Inspecting electrical systems with infrared imaging cameras has been a vital part of keeping electrical generation, transmission, and distribution systems up and running for decades. The latest advances in drone imaging technology have elevated this application to a whole new level and seen increasing adoption. Let’s look at some of the things you need to keep in mind when considering how and why to do electrical inspections with a drone.
Why Use Thermal from Drones
Whether inspecting substations, switchyards, or transmission and distribution lines, there are scores – if not hundreds – of connections, fused disconnects, insulators, splices, dead ends, and more that need routine inspection. Checking these from a drone has two primary benefits – speed and safety. Drone inspections let crews quickly scan large areas to find potential issues that need to be investigated further, and they keep crews safely out of range of energized equipment.
Figure 1. Thermal cameras can add speed and safety to electrical inspections with features such as isotherms
Qualitative or Quantitative: Which way to go?
As discussed in previous editions of this DELTA Solution Series, there are two basic types of thermal inspections: qualitative and quantitative. A qualitative inspection is one in which the drone thermographer is looking for thermal anomalies – differences in heat energy that shouldn’t be there. For instance, if inspecting three-phase power lines, and the inspector knows the lines are under a balanced load, they should all look similar. If, however, one phase shows an elevated amount of heat at a connection point, that connection should be further investigated to determine the root cause of the elevated heating. For instance, this heating could be cause by a loose or corroded connection.
Qualitative inspections can also find issues by detecting a lack of heating where some should exist. For example, if an oil-filled transformer’s cooling tubes have a cool area where the rest are more-or-less uniformly heated, that could indicate something like a low oil level, or something keeping the oil from circulating properly such as a blockage or a bad pump.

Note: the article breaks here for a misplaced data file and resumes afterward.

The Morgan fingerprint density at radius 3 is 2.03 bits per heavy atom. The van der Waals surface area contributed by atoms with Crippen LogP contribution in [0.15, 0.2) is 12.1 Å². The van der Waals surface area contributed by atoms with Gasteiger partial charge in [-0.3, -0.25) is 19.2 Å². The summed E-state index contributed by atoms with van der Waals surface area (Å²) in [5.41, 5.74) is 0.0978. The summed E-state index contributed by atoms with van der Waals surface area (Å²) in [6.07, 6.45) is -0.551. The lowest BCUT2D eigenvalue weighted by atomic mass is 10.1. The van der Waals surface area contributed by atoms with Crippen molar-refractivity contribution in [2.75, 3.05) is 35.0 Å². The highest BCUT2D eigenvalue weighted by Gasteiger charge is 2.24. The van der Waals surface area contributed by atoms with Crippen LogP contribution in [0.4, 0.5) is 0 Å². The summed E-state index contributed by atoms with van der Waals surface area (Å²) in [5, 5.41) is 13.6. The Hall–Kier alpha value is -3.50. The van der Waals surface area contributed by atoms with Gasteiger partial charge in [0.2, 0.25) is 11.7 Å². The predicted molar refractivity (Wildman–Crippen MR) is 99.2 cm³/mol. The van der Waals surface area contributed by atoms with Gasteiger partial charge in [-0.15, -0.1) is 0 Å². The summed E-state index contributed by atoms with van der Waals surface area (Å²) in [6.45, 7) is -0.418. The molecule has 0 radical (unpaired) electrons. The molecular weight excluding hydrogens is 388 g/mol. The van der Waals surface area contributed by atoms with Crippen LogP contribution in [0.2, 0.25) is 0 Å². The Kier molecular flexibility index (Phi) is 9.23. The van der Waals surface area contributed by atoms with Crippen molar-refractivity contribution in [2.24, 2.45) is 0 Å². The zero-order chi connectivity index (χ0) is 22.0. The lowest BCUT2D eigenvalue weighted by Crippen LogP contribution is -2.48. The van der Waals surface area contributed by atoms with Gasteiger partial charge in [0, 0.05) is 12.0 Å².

These two examples are considered qualitative because no temperature measurement is required to indicate a problem – the difference in heat is indication enough that there is a thermal anomaly that requires further investigation.
Quantitative inspections, on the other hand, do require accurate temperature measurements, and temperature measurements from a drone are very challenging. As a brief refresher, let’s review the elements of quantitative inspections.
First, remember that there are two different types of temperature measurements: apparent temperature and true temperature. Infrared temperature measurements are values that the camera calculates based on the amount of energy coming from an object, its emissivity, and the amount of energy being reflected off the object. The inspector must determine the object’s emissivity and reflected temperature, so the camera can accurately compensate for these variables and produce an accurate temperature measurement. While there is a common view among those new to thermography that getting accurate temperature measurements is point-and-shoot easy, that’s simply not the case.
Figure 2. Compensating for emissivity and Trefl can be challenging in utility inspection
An apparent temperature, on the other hand, is one that does not compensate for the variable of emissivity and reflected temperature. This is the value that most drone thermal cameras show by default. Reporting an apparent temperature may produce a reading that is within the accuracy specification of the camera…or it may not as the operator has no way of knowing. Still, these values can be reported, they just need to be annotated as being apparent temperatures, not true temperatures. In many cases, when inspecting energized electrical systems, reporting apparent temperatures will be the only viable option.